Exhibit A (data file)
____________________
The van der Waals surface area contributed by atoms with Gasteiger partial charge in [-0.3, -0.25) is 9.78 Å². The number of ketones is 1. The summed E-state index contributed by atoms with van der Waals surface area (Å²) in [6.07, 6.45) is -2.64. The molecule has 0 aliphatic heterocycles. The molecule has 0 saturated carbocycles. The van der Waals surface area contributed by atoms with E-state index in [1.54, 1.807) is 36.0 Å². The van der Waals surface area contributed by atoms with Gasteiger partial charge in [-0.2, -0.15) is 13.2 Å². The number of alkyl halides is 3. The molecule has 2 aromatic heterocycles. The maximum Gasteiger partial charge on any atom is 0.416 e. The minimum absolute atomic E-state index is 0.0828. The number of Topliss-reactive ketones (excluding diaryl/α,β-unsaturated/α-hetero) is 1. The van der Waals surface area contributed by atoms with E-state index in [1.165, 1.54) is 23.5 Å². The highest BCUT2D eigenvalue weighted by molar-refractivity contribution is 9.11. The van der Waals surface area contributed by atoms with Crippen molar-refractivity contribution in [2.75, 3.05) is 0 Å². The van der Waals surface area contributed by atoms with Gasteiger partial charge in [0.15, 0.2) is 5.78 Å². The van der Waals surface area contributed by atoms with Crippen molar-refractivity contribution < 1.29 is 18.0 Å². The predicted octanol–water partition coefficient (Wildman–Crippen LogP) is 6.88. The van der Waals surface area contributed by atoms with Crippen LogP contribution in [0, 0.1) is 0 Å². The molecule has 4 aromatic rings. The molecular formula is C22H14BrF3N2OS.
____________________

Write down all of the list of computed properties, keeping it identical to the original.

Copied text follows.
The van der Waals surface area contributed by atoms with Gasteiger partial charge in [-0.3, -0.25) is 9.78 Å². The number of ketones is 1. The summed E-state index contributed by atoms with van der Waals surface area (Å²) in [6.07, 6.45) is -2.64. The molecule has 0 aliphatic heterocycles. The molecule has 0 saturated carbocycles. The van der Waals surface area contributed by atoms with E-state index in [1.54, 1.807) is 36.0 Å². The van der Waals surface area contributed by atoms with Gasteiger partial charge in [-0.2, -0.15) is 13.2 Å². The number of alkyl halides is 3. The molecule has 2 aromatic heterocycles. The maximum Gasteiger partial charge on any atom is 0.416 e. The minimum absolute atomic E-state index is 0.0828. The number of Topliss-reactive ketones (excluding diaryl/α,β-unsaturated/α-hetero) is 1. The van der Waals surface area contributed by atoms with E-state index in [1.165, 1.54) is 23.5 Å². The highest BCUT2D eigenvalue weighted by molar-refractivity contribution is 9.11. The van der Waals surface area contributed by atoms with Crippen molar-refractivity contribution in [2.75, 3.05) is 0 Å². The van der Waals surface area contributed by atoms with Gasteiger partial charge in [0.15, 0.2) is 5.78 Å². The van der Waals surface area contributed by atoms with Crippen molar-refractivity contribution < 1.29 is 18.0 Å². The predicted octanol–water partition coefficient (Wildman–Crippen LogP) is 6.88. The van der Waals surface area contributed by atoms with Crippen LogP contribution in [0, 0.1) is 0 Å². The molecule has 4 aromatic rings. The molecular formula is C22H14BrF3N2OS.